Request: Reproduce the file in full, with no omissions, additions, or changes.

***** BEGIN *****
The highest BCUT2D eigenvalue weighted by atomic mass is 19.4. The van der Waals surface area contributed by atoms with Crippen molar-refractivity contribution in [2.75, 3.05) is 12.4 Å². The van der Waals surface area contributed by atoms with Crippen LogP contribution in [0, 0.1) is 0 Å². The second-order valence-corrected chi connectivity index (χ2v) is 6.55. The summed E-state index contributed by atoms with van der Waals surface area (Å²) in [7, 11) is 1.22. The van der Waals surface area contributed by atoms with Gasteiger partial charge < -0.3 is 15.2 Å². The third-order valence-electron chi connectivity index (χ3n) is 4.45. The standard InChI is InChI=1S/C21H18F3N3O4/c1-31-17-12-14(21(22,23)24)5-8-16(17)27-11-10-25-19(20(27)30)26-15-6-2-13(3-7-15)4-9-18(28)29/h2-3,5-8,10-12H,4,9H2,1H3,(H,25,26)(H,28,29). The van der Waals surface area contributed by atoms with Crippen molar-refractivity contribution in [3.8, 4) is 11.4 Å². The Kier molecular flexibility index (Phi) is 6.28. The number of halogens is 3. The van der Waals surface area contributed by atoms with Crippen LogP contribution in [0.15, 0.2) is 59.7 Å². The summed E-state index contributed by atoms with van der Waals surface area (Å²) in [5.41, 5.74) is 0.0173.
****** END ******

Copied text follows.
The highest BCUT2D eigenvalue weighted by atomic mass is 19.4. The van der Waals surface area contributed by atoms with Crippen molar-refractivity contribution in [2.75, 3.05) is 12.4 Å². The van der Waals surface area contributed by atoms with Crippen LogP contribution in [0, 0.1) is 0 Å². The second-order valence-corrected chi connectivity index (χ2v) is 6.55. The summed E-state index contributed by atoms with van der Waals surface area (Å²) in [7, 11) is 1.22. The van der Waals surface area contributed by atoms with Gasteiger partial charge < -0.3 is 15.2 Å². The third-order valence-electron chi connectivity index (χ3n) is 4.45. The standard InChI is InChI=1S/C21H18F3N3O4/c1-31-17-12-14(21(22,23)24)5-8-16(17)27-11-10-25-19(20(27)30)26-15-6-2-13(3-7-15)4-9-18(28)29/h2-3,5-8,10-12H,4,9H2,1H3,(H,25,26)(H,28,29). The van der Waals surface area contributed by atoms with Crippen molar-refractivity contribution in [3.8, 4) is 11.4 Å². The Kier molecular flexibility index (Phi) is 6.28. The number of halogens is 3. The van der Waals surface area contributed by atoms with Crippen LogP contribution in [0.15, 0.2) is 59.7 Å². The summed E-state index contributed by atoms with van der Waals surface area (Å²) in [5.41, 5.74) is 0.0173.